The Treaty on Open Skies allows participants to carry out aerial surveillance as part of a program of scheduled observation flights, with the aim of gathering information about military forces.
US Foreign Affairs Committee Chairman Eliot Engel raised concerns in a letter on Monday that the White House may abandon an accord that includes more than 30 countries, stressing that the potential move could pose a threat to “American national security interests”.
In a letter to the National Security Adviser Robert O’Brien, Engel said that he was “deeply concerned by reports that the Trump administration is considering withdrawing from the Open Skies Treaty and strongly urge you against such a reckless action”, stressing that the agreement has “provided important military transparency for its 34 signatory countries since it entered into force in 2002” and “American withdrawal would only benefit Russia and be harmful to our allies’ and partners’ national security interests”.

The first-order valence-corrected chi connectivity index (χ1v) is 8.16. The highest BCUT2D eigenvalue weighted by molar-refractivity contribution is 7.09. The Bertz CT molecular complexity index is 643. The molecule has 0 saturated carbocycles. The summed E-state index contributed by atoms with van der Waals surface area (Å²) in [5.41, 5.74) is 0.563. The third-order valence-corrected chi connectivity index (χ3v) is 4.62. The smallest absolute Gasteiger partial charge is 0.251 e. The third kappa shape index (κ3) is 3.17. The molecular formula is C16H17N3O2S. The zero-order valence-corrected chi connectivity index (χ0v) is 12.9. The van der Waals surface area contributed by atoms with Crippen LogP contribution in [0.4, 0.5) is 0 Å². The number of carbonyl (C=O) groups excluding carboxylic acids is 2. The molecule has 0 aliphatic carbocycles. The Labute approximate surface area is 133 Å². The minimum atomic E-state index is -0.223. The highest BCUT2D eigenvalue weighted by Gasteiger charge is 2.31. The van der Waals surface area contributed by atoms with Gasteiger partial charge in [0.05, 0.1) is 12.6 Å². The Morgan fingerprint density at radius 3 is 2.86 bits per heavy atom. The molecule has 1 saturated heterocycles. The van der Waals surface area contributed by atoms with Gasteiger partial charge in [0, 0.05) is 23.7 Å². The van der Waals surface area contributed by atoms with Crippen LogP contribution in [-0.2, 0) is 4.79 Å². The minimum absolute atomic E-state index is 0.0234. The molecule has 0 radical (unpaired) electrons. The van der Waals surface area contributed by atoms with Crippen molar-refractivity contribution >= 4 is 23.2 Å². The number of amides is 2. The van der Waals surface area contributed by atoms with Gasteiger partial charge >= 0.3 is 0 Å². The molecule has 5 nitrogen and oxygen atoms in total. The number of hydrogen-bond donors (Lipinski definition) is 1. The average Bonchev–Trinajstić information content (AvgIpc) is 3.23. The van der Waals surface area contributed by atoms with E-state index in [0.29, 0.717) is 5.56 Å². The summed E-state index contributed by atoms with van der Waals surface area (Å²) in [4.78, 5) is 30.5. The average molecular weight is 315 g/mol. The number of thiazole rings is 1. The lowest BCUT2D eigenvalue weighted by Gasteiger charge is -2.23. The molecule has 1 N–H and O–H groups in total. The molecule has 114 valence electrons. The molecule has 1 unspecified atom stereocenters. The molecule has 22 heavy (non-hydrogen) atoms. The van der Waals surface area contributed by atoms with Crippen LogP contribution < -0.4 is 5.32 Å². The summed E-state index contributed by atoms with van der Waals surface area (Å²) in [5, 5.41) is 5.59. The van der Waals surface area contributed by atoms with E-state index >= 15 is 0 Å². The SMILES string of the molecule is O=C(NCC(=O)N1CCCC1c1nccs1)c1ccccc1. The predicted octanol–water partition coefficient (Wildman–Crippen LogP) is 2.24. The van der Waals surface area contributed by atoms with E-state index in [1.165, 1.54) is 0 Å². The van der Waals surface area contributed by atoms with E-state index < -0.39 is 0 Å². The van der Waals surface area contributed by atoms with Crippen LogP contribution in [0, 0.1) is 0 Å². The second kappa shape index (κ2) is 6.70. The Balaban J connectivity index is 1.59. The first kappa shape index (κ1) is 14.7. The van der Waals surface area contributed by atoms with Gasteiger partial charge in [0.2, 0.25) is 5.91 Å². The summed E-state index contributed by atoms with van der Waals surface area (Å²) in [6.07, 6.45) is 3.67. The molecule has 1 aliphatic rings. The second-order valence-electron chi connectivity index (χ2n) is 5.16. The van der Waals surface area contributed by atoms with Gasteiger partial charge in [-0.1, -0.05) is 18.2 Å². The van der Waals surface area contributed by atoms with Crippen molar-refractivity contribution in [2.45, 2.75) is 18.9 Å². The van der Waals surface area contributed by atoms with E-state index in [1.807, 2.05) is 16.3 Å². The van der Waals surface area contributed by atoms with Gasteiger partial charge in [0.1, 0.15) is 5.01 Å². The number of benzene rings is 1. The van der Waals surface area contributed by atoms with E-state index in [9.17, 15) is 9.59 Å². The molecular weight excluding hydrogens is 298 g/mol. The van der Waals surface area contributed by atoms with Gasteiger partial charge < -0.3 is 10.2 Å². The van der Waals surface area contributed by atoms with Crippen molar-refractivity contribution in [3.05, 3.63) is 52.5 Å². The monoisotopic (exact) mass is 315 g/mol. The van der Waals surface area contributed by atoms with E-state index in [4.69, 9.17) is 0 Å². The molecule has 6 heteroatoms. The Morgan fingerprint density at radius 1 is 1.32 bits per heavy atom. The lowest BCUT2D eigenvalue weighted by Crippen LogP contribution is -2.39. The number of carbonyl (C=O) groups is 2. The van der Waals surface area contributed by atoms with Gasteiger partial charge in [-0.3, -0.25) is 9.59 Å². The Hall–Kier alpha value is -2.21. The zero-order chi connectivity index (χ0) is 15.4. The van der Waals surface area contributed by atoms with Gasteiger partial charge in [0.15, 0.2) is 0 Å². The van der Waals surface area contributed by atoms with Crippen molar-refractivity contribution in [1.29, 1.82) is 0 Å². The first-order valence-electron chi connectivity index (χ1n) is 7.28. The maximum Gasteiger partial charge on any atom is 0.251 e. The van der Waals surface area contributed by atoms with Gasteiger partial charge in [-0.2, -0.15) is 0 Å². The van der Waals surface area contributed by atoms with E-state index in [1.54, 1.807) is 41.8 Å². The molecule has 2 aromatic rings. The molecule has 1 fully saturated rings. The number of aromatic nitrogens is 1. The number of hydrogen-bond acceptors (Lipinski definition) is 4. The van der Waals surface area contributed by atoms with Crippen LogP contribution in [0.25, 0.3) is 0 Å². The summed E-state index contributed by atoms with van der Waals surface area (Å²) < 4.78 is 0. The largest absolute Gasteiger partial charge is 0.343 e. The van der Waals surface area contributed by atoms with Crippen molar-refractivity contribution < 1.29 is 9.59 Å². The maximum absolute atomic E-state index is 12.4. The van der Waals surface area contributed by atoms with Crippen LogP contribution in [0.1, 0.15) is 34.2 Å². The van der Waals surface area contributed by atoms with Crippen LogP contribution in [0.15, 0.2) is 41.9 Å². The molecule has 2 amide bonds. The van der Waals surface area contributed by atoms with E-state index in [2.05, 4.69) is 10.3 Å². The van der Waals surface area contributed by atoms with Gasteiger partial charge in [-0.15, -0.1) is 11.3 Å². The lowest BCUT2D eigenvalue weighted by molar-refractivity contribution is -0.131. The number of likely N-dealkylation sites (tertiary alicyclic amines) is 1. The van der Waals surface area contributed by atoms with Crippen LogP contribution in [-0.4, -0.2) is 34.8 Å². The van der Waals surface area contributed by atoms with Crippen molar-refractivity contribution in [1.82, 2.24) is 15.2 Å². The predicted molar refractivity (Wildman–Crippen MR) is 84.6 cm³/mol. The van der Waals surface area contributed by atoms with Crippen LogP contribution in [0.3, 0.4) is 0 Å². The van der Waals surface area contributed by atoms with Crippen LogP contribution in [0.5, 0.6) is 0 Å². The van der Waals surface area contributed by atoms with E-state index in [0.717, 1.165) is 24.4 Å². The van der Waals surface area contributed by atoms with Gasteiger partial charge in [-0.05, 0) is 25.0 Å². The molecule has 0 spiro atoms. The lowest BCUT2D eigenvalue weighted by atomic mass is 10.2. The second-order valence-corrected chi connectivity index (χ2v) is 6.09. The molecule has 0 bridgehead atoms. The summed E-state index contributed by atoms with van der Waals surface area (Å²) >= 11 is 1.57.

The Treaty on Open Skies was signed in 1992 to promote openness and transparency of military forces and activities in the post-Cold War period.
The treaty allows member states to openly gather information on respective armed forces and their military activities during scheduled observation flights. The signatories include most of the NATO states, Russia, Belarus, Ukraine, and several others.
As a rule, flights by Russia and NATO member states are conducted on a reciprocal basis.
In August 2018, US President Donald Trump enacted the 2019 National Defense Authorization Act. According to the bill, the United States will not give any additional funds to implement the Open Skies Treaty.